A gentle reminder that every import from the west carries with it complex implications for a society as diverse and traditional as ours.
Among other things, Delhi University (DU) students very often boast about the kind of diversity their respective colleges enjoy. In every section of every course, there will be those who attend classes and those who don’t. Keeping the simplistic distinction aside, a safe assumption would be that all of us have known people across religions, states, and economic and social classes. Hence, Valentine’s Day too is a messy affair in this diversity of possibilities and options.
In the Indian context, the warring ideas emerge as that of hyper-capitalism and traditionalism which ultimately result in a rather interesting scenario. The whole week leading up to the 14th of February becomes larger than life, as we’re bombarded with manufactured images and products that define love in the 21st century. The capitalists controlling us carefully create customised needs and, through the course of the week, manipulate us into believing that we needed those things in the first place. Friends who are in relationships are aware of this manipulation and yet feel compelled to take part in it.
Capitalism scheming functions in such efficient ways that the expenditure is almost always considered directly proportional to the amount of love. To extend this scheme of manipulation beyond their target market, marketers are now also dictating how single people should spend this day. Quotes expressing the importance of self-love are splashed across hoardings leading you to believe that your consumption will instantly solve all of your problems and you will live “singly-ever-after”.
This complete rejection of Valentine’s Day, owing to its hyper commercialization, is increasingly becoming a dominant perspective. As students are becoming increasingly aware of the pressures influencing their consumption habits, they are becoming more immune to its effect. How many actually make the effort to exist outside of this system is unknown, but the realisation of the fact that it’s happening is growing. While this understanding is necessary in the long run, it also springs from a very specific group of people. For this group, the idea of Valentine’s Day itself is very ordinary. It’s in a way suggestive of their privilege, which allows them to go beyond the idea of V-day and focus more on a larger global trend.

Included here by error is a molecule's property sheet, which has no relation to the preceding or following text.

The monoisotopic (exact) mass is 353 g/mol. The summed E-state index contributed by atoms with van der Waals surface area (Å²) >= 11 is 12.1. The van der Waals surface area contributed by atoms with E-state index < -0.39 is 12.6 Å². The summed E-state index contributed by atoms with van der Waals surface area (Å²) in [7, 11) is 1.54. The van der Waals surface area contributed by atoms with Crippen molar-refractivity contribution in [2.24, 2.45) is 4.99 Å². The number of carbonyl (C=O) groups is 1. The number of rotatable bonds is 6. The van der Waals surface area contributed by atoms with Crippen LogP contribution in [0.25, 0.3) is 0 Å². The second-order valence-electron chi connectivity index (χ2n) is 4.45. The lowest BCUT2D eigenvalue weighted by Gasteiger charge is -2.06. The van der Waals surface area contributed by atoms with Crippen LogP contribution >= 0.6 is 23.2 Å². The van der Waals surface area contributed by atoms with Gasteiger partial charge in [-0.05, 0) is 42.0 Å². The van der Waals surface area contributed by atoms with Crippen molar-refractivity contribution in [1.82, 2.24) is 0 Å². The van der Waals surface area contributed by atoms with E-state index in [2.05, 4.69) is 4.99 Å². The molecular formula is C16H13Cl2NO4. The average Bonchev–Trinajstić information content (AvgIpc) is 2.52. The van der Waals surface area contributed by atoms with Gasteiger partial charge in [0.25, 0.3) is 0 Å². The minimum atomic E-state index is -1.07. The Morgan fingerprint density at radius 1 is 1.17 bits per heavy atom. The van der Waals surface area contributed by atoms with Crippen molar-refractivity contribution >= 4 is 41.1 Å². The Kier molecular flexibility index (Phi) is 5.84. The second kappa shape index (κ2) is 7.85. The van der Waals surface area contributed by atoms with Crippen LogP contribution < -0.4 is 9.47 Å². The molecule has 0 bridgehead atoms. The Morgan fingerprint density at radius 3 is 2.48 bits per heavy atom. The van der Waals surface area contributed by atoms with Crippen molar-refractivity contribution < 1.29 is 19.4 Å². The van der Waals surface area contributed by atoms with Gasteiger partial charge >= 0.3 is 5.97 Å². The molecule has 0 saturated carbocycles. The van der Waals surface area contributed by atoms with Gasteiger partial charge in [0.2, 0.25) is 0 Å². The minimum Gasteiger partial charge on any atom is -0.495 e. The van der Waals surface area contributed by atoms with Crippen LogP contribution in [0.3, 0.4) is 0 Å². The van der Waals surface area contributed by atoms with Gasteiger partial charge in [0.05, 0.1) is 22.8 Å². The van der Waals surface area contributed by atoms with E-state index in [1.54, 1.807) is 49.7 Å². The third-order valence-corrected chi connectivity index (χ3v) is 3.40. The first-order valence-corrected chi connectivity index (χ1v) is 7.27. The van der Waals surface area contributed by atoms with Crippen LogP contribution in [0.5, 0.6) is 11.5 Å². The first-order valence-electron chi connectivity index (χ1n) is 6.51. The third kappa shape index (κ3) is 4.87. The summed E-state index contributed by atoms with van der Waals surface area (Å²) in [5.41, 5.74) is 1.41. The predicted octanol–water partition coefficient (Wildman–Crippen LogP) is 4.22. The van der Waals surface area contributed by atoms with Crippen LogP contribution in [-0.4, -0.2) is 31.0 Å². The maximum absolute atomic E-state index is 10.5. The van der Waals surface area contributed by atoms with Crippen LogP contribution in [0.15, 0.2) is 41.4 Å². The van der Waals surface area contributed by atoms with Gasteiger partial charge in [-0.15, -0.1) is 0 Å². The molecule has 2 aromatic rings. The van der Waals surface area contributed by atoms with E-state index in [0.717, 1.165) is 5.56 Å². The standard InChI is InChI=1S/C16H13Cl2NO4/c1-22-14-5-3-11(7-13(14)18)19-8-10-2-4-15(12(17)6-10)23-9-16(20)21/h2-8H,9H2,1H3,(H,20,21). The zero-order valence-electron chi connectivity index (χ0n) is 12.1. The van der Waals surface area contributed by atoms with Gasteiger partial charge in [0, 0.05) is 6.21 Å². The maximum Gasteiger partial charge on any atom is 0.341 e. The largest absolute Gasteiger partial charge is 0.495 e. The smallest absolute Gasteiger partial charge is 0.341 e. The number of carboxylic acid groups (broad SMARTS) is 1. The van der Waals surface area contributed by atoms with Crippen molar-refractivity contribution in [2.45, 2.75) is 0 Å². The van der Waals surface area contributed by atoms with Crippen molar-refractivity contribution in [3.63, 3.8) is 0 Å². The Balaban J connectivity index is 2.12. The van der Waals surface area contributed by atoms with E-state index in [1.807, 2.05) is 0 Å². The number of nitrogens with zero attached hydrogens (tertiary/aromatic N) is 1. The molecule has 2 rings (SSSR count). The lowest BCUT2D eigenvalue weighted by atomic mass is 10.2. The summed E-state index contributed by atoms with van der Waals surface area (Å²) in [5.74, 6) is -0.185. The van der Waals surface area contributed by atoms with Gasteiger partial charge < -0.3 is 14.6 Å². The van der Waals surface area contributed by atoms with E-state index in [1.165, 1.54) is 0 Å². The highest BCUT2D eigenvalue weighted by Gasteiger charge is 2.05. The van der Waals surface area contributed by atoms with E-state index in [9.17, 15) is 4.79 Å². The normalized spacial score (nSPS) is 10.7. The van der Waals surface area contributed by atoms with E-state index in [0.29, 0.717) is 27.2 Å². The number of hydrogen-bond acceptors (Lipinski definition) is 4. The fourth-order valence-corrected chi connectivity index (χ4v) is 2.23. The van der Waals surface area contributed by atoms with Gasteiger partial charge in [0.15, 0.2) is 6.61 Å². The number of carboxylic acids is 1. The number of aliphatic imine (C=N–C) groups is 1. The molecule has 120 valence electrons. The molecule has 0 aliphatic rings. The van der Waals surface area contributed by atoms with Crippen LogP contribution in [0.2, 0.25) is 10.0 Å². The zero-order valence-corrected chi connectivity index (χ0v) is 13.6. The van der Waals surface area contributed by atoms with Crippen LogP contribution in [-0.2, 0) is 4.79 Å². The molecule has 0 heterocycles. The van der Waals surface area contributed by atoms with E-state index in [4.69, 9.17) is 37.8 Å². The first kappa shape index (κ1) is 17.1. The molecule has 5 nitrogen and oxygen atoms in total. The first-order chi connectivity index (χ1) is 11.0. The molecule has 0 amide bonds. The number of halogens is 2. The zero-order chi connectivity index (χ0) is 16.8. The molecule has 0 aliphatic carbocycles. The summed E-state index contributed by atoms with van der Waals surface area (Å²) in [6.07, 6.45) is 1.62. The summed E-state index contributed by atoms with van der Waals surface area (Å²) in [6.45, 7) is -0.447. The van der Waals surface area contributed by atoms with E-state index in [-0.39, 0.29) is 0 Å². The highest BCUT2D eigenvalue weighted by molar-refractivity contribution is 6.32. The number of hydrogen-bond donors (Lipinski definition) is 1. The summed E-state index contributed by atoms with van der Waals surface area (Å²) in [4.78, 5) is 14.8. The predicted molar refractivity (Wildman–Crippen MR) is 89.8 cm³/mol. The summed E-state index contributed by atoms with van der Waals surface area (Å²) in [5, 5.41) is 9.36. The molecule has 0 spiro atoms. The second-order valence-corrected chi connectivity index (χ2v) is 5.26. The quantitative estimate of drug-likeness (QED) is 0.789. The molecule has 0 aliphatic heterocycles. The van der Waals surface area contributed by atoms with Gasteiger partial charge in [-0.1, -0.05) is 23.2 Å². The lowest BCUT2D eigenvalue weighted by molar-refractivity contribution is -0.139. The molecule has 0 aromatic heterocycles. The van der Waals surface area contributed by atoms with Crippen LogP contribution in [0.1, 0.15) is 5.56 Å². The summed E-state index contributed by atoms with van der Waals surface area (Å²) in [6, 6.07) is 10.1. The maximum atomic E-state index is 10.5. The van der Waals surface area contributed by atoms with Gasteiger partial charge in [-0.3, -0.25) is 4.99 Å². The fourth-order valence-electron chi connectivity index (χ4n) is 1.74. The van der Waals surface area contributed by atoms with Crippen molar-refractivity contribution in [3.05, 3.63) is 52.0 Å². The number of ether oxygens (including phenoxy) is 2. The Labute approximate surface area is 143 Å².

However, this idea of freely expressing love is extraordinary and even exciting for some. When you look beyond Delhi and into smaller towns, more specifically smaller towns with saffron skies, Valentine’s Day becomes much more significant. These are places where young people are regularly morally policed and not given spaces to freely interact and behave like young people with will and desires. In suffocated environments like these, you can see why Valentine’s Day would stand out as special. It’s almost an invitation for rebellion. Despite their circumstances, to keep the spirit of the day alive, young people venture out to spend their time in public spaces. Claiming to save our country from western influences and adding communal flavor in the form of Love Jihad, extremist groups inflict violence year-after-year on these youngsters.
The real story of the commercialisation of this day can be traced back to the time when it reached the same small towns. Year-after-year, more coffee houses and shopping complexes were being decorated with heart-shaped balloons. The extremists couldn’t multiply faster than the capitalists and, in the end, they were outnumbered. There were too many balloons to burst and the religion of profit-making became more lucrative than the rage of vigilantism. This is not to suggest that capitalism will solve conservatism, but is just to lend to a more rounded idea of Valentine’s Day and the significance it holds in parallel India’s narrative.
Image Credits: Bustle